This research study explores how ten Eritrean refugees living in Pretoria, South Africa, make sense of their refugee identity in individual interviews. Discursive analysis was employed as a methodology to capture the different ways of talking (interpretative repertoires) about their institutionally-ascribed refugee identity, their experiences as refugees and alternative identities which the refugees discursively constructed in their interaction with the researcher. The study was motivated to provide the refugees, as a marginalized social group, a platform for expressing their agency. Six men and four women were recruited for the study using a convenience sampling technique. Analysis resulted in the identification of five dominant and two less dominant interpretative repertoires. The dominant interpretative repertoires were as follows: ‘we have rights’ repertoire; ‘accept who you are’ repertoire; ‘they target you’ repertoire; ‘I am secure: they can’t deport me’ repertoire and ‘we are misunderstood as criminals’ repertoire. The two less dominant repertoires were: ‘our refugee identity is transient’ repertoire and ‘I am lost; I don’t have a country any more’ repertoire. The findings of such varied, contradictory and inconsistent ways of talking by the participants about their refugee identity demonstrate a challenge to previous empirical studies conducted on the experiences and identities of Eritrean refugees in different settings which treated participant accounts as consistent and coherent. Furthermore, the results of the study defy dominant discourses about refugees which describe them as voiceless and without agency.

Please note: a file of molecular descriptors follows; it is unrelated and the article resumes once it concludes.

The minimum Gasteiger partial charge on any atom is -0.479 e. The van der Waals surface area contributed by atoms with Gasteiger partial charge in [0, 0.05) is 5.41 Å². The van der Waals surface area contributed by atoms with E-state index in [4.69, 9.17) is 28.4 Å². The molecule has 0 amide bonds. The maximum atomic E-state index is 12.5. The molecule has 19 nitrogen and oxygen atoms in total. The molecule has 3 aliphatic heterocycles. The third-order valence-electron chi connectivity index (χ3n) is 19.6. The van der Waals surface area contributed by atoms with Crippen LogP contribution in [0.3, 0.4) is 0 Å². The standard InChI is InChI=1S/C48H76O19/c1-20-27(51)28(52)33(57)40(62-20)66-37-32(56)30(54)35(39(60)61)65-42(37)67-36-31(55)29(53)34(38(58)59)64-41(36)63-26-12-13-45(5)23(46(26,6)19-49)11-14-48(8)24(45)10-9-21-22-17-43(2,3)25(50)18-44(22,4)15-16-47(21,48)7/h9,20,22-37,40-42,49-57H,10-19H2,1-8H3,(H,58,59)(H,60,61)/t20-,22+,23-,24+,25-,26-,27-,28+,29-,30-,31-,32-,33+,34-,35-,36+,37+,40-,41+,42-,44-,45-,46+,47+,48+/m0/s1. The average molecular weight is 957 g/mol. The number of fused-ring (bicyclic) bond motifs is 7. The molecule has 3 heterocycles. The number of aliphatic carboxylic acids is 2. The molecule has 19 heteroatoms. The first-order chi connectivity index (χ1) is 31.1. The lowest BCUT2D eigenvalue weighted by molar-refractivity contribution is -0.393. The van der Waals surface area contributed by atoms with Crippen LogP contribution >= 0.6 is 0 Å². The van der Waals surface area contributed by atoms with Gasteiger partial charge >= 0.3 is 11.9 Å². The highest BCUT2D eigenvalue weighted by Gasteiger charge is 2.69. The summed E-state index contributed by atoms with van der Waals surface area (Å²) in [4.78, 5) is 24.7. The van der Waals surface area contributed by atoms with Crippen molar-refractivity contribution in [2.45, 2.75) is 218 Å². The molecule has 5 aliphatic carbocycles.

Dissertation (MSocSci)--University of Pretoria, 2014.